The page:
First Core Contribution

This is minor in the overall scheme of WordPress development, but I have had my first patch/contribution committed to the WordPress core! It’s the addition of a function called get_search_link that will allow template authors/developers to generate a link to either the current search or to a new search if a parameter is passed to it.

The ticket history & patches can be viewed in the the following trac ticket: #10552


If you are on a search page (?s=query or /search/query/) then you do not need to pass a parameter and the function will take the current query string. you can use it like so:

get_search_link( );

If you need to link or start a new search you can pass it a parameter:

get_search_link('new search');


sirzooro opened a ticket 7 months ago requesting a new get_search_link function and proposed some code. This was during the time of the 2.9 feature freeze so the ticket was punted to the 3.0 release.

I wanted to help out during the feature freeze but didn’t have a lot of time in the last week to contribute so I searched for some tickets that needed testing or needed a patch that I would be able to handle. I found the get_search_link ticket and thought it was a good idea (it also goes with some of the new search functionality in 3.0  -more on this later) to get it added to core. We already had get_search_feed_link and a comments search feed function after all.

The code needed a little updating to be used in 3.0 so I submitted a patch and after some back and forth from dd32 the patch was fixed up and submitted a second time.

Late last night the change was finally committed to core.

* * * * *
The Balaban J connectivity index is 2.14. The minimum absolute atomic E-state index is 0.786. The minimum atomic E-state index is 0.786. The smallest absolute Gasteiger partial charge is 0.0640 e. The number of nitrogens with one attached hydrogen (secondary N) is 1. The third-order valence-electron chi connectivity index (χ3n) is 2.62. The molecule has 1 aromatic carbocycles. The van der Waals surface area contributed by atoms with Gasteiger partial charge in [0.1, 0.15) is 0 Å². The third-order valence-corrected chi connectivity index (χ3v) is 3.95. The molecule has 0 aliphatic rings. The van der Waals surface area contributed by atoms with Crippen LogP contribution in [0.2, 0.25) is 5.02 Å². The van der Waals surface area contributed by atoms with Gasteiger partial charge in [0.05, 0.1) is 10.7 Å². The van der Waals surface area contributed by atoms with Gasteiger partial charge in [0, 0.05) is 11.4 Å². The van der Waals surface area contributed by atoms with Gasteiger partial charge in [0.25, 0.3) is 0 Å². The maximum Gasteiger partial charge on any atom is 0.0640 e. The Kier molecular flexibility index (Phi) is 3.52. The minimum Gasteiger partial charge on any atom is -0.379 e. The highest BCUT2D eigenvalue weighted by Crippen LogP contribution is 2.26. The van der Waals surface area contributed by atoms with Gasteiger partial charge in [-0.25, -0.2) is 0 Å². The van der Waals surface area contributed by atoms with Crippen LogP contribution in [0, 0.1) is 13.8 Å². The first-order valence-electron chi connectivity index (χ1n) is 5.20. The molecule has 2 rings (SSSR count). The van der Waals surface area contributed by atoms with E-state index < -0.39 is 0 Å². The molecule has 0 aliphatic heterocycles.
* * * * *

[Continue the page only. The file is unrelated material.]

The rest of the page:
Closing Comments

It’s exciting to see (even with some minor bit of code) the collaboration that happens within WordPress and open source software. Anyone can jump in there and work with other developers to get a feature added.

Although the feature freeze for 3.0 hits tomorrow it  has really added to my interesting in helping with the WordPress moment and I hope to contribute big fixes and help out on the support/documentation side of things in the next few weeks.


WordCampNYC Recap

Note: I am very late in posting any sort of follow up but still wanted to make my resources available.

WordCampNYC took place on November 14th-15th and was one of the largest WordCamps ever.

I was part of a panel on the Summer of Code in general. Participants of the panel included WordPress Lead Developer Mark Jaquith, Automattic employee and UI expert Jane Wells, fellow student Daryl Koopersmith and his mentor/Automattic employee Beau Lebens. The panel presentation ended up being very well attended and lead to some interesting discussions (the future of the program, general comments, etc).

I also had the great pleasure of presenting my Google Summer of Code Search API project. I have a few resources available for anyone who wanted to make it but could not.